Chapman and Ward (2003) give the definition of uncertainty as “lack of clarity because of the behaviour of relevant project players, lack of data, lack of details” and argue that transformation of PRM into Uncertainty management is needed. Uncertainty management is not just about managing perceived threats, opportunities, but also about identifying and managing a great amount of uncertainty which give rise to and shape risk, threat and opportunities (Chapman and Ward, 2003, Stoelsnes and Bea, 2005).

Further, Chapman and Ward (2003) states that substitution of “uncertainty” to “risk” could considerably expand interpretation of “risk identification” which transmute into “uncertainty identification”. Additionally, the authors had the idea to change wording in PRM guidelines where risk is associated with threat. In their view, it is necessary to transform PRM into project uncertainty management to avoid negative association of the term “risk”. Nevertheless, most practitioners continue considering “risk” as an adverse consequence (Hillson, 2002). But some investigators (Perminova et al.

, 2008) raise issues of applicability and uncertainty is the right substitute of risk, as uncertainty cannot be predicted, then, a fortiori, planned since one can plan only what he/she knows for certain. “Defining uncertainty in projects – a new perspective” is an article written by Perminova et al. (2008) which attempts to display that despite considerable amount of research has been done, no definite interpretation of “uncertainty” between scholars have been brought to a successful conclusion. Their personal definition of uncertainty has been proposed as a critical element of project management.

The authors define an “uncertainty” as an “event or situation” which was not foreseen to state or make a declaration about in advance. In their view, risk and opportunities both exist in “uncertainty” and a manager with good skills such as intuition and ability to make critical distinctions and achieve a balanced viewpoint might see possible but not yet actual danger. In 2008, Perminova et al. take significant notice that no one common definition of “uncertainty” between students of management have been achieved. According to (Hillson, 2002, Perminova et al, 2008), uncertainty covers both opportunities and threats.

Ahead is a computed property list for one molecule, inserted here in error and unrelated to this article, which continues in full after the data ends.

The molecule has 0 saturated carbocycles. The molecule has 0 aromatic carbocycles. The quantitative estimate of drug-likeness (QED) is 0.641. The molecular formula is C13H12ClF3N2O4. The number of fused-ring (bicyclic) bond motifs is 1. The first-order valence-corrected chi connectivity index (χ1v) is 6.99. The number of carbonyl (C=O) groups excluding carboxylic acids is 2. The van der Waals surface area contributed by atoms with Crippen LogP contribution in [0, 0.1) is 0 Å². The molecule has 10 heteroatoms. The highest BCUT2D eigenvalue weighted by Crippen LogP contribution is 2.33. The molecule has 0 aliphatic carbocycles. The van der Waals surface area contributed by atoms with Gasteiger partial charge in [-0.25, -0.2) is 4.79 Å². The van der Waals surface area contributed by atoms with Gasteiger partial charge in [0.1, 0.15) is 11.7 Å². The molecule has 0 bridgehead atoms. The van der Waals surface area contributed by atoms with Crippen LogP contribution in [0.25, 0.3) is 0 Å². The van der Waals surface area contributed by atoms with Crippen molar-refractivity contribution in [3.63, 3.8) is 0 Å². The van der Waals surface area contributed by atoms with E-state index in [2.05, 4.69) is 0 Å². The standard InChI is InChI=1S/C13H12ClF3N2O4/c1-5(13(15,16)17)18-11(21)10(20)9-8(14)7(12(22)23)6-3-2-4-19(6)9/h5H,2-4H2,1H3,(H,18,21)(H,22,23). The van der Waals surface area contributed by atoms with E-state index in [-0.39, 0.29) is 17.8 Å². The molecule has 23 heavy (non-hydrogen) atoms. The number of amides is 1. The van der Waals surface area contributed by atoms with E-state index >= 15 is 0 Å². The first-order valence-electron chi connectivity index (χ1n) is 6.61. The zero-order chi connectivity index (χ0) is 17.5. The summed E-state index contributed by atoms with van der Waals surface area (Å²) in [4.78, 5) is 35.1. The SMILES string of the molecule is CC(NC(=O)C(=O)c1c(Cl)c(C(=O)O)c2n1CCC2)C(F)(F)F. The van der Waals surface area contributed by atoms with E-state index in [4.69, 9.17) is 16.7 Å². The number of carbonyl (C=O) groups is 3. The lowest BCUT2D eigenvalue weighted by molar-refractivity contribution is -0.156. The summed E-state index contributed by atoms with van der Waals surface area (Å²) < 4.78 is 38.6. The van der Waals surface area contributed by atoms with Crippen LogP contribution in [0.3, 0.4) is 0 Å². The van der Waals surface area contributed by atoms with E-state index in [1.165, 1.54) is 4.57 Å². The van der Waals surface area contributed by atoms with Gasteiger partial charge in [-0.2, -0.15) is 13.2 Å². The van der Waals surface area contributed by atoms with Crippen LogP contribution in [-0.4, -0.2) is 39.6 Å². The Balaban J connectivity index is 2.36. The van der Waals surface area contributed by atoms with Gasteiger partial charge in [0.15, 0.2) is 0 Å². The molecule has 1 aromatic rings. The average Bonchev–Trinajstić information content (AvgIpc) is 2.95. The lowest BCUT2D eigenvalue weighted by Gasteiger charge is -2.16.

One of the more significant findings to emerge from this study is that most articles reviewed above cause to revise existing PRM procedures and focus on understanding of basic concepts of “risk” and “uncertainty”. It was also shown, that formulation of “risk” is based on threat association. Traditional project risk management process tends to consider only negative impact of risk which might be an unproductive method in decision making framework. Therefore, Dowie (1999) believes that complete renunciation of risk may resolve the issue of misunderstanding and confusion in communication which this word leads to.

However, risk developed to higher level including opportunities as well. On the other hand, though Chapman and Ward (2003) are “very sympathetic” to Dowie’s anxiety about using word risk, their solution of the problem dissents from his view. The writers make a point to revise a terminology of “risk”, but not to refuse the word “risk” and then they suggest replacing PRM with “Uncertainty management”. Additionally, the authors argue that uncertainty management covers many aspects of projects which make our perceptions of threats and opportunities.

Such expositions are unsatisfactory because despite that word “risk” was proposed to alter by “uncertainty”, most scholars are unable to define the latter term. Secondly, according to Perminova et al. (2008) “uncertainty” can not be predicted and managed: monitoring and risk analysis are effective tools to manage risks. It can be concluded from this study that these articles demonstrate that comparatively young subject as PRM made a big progress for a small period of time. All of them give the ground for further debates in PRM procedures while for scholars the new way of thinking.